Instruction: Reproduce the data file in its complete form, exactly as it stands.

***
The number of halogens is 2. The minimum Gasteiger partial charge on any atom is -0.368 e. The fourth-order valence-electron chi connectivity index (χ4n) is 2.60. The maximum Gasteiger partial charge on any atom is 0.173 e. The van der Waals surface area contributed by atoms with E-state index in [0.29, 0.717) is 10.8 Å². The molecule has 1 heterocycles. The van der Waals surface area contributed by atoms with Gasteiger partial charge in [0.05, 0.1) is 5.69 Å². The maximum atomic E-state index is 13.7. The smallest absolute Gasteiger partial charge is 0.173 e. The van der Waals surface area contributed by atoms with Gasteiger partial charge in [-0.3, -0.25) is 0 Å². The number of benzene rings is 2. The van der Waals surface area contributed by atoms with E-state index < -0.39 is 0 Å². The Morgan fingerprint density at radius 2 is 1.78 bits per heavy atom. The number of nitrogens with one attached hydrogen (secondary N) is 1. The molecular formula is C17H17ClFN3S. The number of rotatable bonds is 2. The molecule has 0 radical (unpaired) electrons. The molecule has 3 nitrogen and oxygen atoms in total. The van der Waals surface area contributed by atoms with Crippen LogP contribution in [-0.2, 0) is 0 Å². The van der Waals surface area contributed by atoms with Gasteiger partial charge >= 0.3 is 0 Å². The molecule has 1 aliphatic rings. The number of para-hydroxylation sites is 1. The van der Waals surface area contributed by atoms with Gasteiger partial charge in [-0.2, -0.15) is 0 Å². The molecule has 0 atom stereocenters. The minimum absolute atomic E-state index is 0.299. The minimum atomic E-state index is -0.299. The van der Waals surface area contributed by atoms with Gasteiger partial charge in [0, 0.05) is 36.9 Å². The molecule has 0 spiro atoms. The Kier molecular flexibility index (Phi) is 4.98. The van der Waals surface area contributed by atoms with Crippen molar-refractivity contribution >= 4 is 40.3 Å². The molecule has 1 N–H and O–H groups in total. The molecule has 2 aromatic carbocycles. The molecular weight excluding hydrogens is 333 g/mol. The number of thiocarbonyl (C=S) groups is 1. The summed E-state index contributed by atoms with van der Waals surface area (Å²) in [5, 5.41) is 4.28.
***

The number of halogens is 2. The minimum Gasteiger partial charge on any atom is -0.368 e. The fourth-order valence-electron chi connectivity index (χ4n) is 2.60. The maximum Gasteiger partial charge on any atom is 0.173 e. The van der Waals surface area contributed by atoms with E-state index in [0.29, 0.717) is 10.8 Å². The molecule has 1 heterocycles. The van der Waals surface area contributed by atoms with Gasteiger partial charge in [0.05, 0.1) is 5.69 Å². The maximum atomic E-state index is 13.7. The smallest absolute Gasteiger partial charge is 0.173 e. The van der Waals surface area contributed by atoms with Gasteiger partial charge in [-0.3, -0.25) is 0 Å². The number of benzene rings is 2. The van der Waals surface area contributed by atoms with E-state index < -0.39 is 0 Å². The Morgan fingerprint density at radius 2 is 1.78 bits per heavy atom. The number of nitrogens with one attached hydrogen (secondary N) is 1. The molecular formula is C17H17ClFN3S. The number of rotatable bonds is 2. The molecule has 0 radical (unpaired) electrons. The molecule has 3 nitrogen and oxygen atoms in total. The van der Waals surface area contributed by atoms with Crippen LogP contribution in [-0.2, 0) is 0 Å². The van der Waals surface area contributed by atoms with Gasteiger partial charge >= 0.3 is 0 Å². The molecule has 1 aliphatic rings. The number of para-hydroxylation sites is 1. The van der Waals surface area contributed by atoms with Gasteiger partial charge in [-0.2, -0.15) is 0 Å². The molecule has 0 atom stereocenters. The minimum absolute atomic E-state index is 0.299. The minimum atomic E-state index is -0.299. The van der Waals surface area contributed by atoms with Gasteiger partial charge in [0, 0.05) is 36.9 Å². The molecule has 0 spiro atoms. The Kier molecular flexibility index (Phi) is 4.98. The van der Waals surface area contributed by atoms with Crippen molar-refractivity contribution >= 4 is 40.3 Å². The molecule has 1 N–H and O–H groups in total. The molecule has 2 aromatic carbocycles. The molecular weight excluding hydrogens is 333 g/mol. The number of thiocarbonyl (C=S) groups is 1. The summed E-state index contributed by atoms with van der Waals surface area (Å²) in [5, 5.41) is 4.28.